Aiden Wood1, Ian E Cock1,2,*
1School of Environment and Science, Griffith University, Nathan, Queensland, AUSTRALIA.
2Centre for Planetary Health and Food Security, Nathan Campus, Griffith University, Nathan, Queensland, AUSTRALIA.
Introduction: Tasmannia spp. extracts inhibit the growth of many bacterial pathogens. They may also inhibit the growth of malodour producing bacteria and thus be useful deodorant components, although this is yet to be tested. Methods: T. lanceolata and T. insipida fruit and leaf solvent extracts were investigated by disc diffusion and liquid dilution MIC assays against the most significant bacterial contributors to axillary and plantar malodour formation. Toxicity was determined using the Artemia franciscana nauplii bioassay. Non-targeted HPLC separation of the T. lanceolata methanolic berry extracts, coupled to high resolution timeof- flight (TOF) mass spectroscopy was used for the identification and characterisation of individual components in the extract. Results: The methanolic and aqueous T. lanceolata and T. insipida fruit and leaf extracts displayed noteworthy bacterial growth inhibitory activity against all of the malodour forming bacteria tested. The T. lanceolata methanolic fruit extract was particularly potent, with low MIC values recorded against C. jeikeium (480μg/mL) and S. epidermidis (513μg/mL), as well as moderate activity against P. acnes (1750μg/mL) and B. linens (1250μg/mL). Similar MIC values were noted for the aqueous T. lanceolata fruit extract against C. jeikeium and S. epidermidis, although this extract was ineffective against the other bacteria tested. Similar, albeit less potent inhibitory profiles were noted for the T. lanceolata and T. insipida leaf extracts against C. jeikeium and S. epidermidis. All Tasmannia spp. extracts were nontoxic in the Artemia fransiscana bioassay. Non-biased phytochemical analysis of the methanolic leaf extract highlighted several notable compounds, including polygodial, capsidiol, salutarisolide gallic acid and combretastatin A1 in relative abundance. Conclusion: The lack of toxicity of the T. lanceolata and T. insipida fruit and leaf extracts and their potent growth inhibition of axillary and plantar malodour producing bacteria indicate their potential as deodorant components.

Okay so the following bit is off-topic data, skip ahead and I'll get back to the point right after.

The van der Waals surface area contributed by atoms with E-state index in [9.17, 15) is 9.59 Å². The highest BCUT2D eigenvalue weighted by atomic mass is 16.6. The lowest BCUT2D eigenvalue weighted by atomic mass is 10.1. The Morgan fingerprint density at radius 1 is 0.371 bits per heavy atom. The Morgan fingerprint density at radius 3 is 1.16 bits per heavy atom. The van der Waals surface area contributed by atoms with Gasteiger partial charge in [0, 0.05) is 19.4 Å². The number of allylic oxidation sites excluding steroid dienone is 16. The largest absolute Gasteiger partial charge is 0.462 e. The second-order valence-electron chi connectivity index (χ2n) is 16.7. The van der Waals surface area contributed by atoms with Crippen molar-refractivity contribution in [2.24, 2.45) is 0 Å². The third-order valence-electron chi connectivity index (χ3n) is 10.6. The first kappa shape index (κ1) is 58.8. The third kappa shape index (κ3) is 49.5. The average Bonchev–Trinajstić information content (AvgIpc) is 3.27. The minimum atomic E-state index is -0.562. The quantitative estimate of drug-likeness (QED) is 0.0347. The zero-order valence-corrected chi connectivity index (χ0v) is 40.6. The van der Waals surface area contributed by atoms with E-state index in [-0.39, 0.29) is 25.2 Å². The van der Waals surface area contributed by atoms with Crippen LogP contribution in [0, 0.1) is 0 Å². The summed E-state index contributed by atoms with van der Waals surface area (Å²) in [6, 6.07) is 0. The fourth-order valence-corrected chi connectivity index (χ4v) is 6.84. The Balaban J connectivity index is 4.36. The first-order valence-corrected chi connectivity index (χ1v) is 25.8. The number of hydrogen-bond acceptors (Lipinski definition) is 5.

Key words: Mountain pepper berry, Tasmanian pepper, Safety testing, Body odour, Deodorant, Corynebacterium.